|PO Box 9021,
Wilmington, DE 19809, USA
Phone: Toll-free in USA 1-888-721-3555
THE FOCUS ON NATURE TOUR IN CENTRAL & EASTERN PANAMA
"Anis, Aracaris, Anhinga, & also an Agami"
List of Birds during our Panama Tours - February '06
A List of Birds in Panama
Upcoming FONT Birding & Nature Tours in Panama
The following account written by Armas Hill, leader
of the tour:
Panama is an isthmus, that is a "land bridge" between two major continents. Birds, mammals, butterflies, and plants of those two continents, South and North America, mesh together in the relatively small, and certainly narrow country of Panama.
During our tour, February 3-9, 2006, we traveled from the link between the two oceans, the Panama Canal, east into Darien Province.
As we went east along the Pan American Highway, toward and in Darien, we were going closer to South America. The birds we saw reflected that.
(By the way, one can not drive on the Pan American Highway, or any road, from Central America into South America. There's quite a gap in the highway in the region where Panama and Colombia meet. As one drives eastward in Panama, the Pan American highway dead-ends.)
Among the South American birds that reach their usual northern limit in Panama are the Wattled Jacana, Southern Lapwing, Black-chested Jay, and Greater Ani. These species, and some others, are routinely seen as far north, or west (depending how one views Panama) to the Canal Basin.
Some other South American species are more likely to be seen in eastern Panama and the province of Darien. Those in that category that we saw included: Cocoi and Capped Herons, Red-and-green Macaw, Golden-green Woodpecker, One-colored Becard, Pied Water-Tyrant, and Orange-crowned Oriole.
Some of the birds that we saw in eastern Panama are restricted, with a limited range, only to eastern Panama and adjacent Colombia.
Such birds are: Double-banded Graytail, Black Antshrike, White-headed Wren, Black Oropendola, and White-eared Conebill. The last of these was one of our favorites. The species was in a small flock, active in the trees, rather reminiscent of chickadees, or bushtits.
Their plumage was also somewhat similar to chickadees, with their black-caps. Nearby on a treetop branch, a black-and-white Pied Puffbird sat, as still as could be.
One of the unique features of the Darien landscape, along the Pan American Highway, are the large Cuipo Trees. Easily distinguished, and with huge trunks, they are spread out across the countryside.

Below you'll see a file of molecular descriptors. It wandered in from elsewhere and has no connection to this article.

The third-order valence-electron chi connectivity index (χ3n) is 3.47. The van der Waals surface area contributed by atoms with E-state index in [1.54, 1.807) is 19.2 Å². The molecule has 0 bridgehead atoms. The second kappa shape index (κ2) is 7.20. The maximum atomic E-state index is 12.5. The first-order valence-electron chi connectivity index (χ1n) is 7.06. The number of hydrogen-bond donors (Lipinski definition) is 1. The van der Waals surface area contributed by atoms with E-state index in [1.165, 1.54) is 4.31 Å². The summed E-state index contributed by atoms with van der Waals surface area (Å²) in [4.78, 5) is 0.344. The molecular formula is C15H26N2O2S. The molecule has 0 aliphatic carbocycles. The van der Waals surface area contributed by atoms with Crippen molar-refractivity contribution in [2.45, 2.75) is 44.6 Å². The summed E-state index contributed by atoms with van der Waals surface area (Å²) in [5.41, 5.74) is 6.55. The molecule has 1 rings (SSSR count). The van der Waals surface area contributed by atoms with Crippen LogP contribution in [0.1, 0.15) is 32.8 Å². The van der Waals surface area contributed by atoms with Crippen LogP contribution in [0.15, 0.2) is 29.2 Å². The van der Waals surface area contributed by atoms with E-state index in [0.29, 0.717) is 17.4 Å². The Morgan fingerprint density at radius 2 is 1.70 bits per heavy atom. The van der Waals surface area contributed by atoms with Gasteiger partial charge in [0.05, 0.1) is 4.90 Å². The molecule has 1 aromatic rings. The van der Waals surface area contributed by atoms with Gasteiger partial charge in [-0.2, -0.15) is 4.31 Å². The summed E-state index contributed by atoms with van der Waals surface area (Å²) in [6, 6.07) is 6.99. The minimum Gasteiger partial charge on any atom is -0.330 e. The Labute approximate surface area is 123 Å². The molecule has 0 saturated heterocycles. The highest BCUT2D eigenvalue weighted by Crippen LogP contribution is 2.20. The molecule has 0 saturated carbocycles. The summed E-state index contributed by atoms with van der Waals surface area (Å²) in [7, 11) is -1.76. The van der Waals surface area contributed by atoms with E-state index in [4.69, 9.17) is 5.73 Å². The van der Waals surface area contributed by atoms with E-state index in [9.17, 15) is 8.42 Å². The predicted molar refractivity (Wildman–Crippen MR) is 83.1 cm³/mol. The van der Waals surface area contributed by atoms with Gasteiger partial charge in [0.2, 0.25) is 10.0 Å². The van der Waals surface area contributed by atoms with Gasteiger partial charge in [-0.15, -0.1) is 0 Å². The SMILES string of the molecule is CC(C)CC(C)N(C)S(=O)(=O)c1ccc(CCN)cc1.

Not only is there that big tree in Darien, there are some big birds too. We saw, for example, Wood Stork, Red-and-Green Macaw, and King Vulture.
And we also saw an assortment of other raptors, including: Gray-headed Kite, Hook-billed Kite, Pearl Kite, Great Black Hawk, Gray (-lined) Hawk, Roadside Hawk, Short-tailed Hawk, Crane Hawk, Yellow-headed Caracara, American Kestrel, as well as one particular raptor that is quite rare in Panama, the Bay-winged Hawk (known as the Harris' Hawk in North America). We saw one, and we had a good look at it, perched in a tree quite close in fact to the road. In the book "A Guide to the Birds of Panama" by Robert Ridgely, it's noted that the species in Panama is "apparently rare", and that there have been 3 "old specimens", one of which, incidentally, was taken years ago near where our bird was seen in February 2006.
One could surely say that the best raptor (and certainly one of the best birds) of our Feb '06 Panama Tour was the Red-throated Caracara. That species probably has the unfortunate distinction of the being the Central American bird that has declined the most in recent years. It's been in all the Central American bird books, including those for Mexico, Guatemala, Costa Rica, and Panama. But sightings in countries north of Panama lately have either very rare (in maybe Costa Rica), or non-existent (north or west of there).
In "A Guide to the Birds of Mexico and Northern Central America" by Steve Howell & Sophie Webb, published in 1995, it's written that there have been "no reports (of the Red-throated Caracara) in over 20 years west of the Sula Valley (in Honduras)". That goes back to the early 1970s.
In the "Birds of Guatemala", Hugh Land, published in 1970, it was written that the bird was rare in the Pacific lowland of that country. Since that time, suitable habitat there for the species (forest) has completely disappeared. Also, in that book, it noted that the subspecies from Mexico to Panama was Daptrius americanus guatemalensis.
More recent taxonomy (in "The Howard & Moore Complete Checklist of the Birds of the World") is different.
The only species still in the genus Daptrius is the Black Caracara of the Amazonian region of South America. The Red-throated Caracara is now the only member of its own genus. It is Ibycter americanus, and, according to the recent literature, there are no subspecies. If that subspecies guatemalensis were still valid, it would be close to extinction.
In "A Guide to the Birds of Costa Rica" by F. Gary Stiles & Alexander Skutch, published in 1989, it was written that the Red-throated Caracara "is only in that country where forest remains intact in the Golfo Dulce lowlands (of southwestern Costa Rica)". It had been, according to that book, at one time, "widespread and fairly common in moist and wet forests of both slopes from sea level locally up to 4,000 feet".
In "A Guide to the Birds of Panama" by Robert Ridgley, published in 1989, it's said that the Red-throated Caracara only "seems to remain in Panama in any numbers in part of the eastern Panama province and in Darien". It's also stated that the bird "disappeared from the Canal Zone area during the 1950s and 1960s" and that it "was formerly known to occur in the Chiriqui province of western Panama".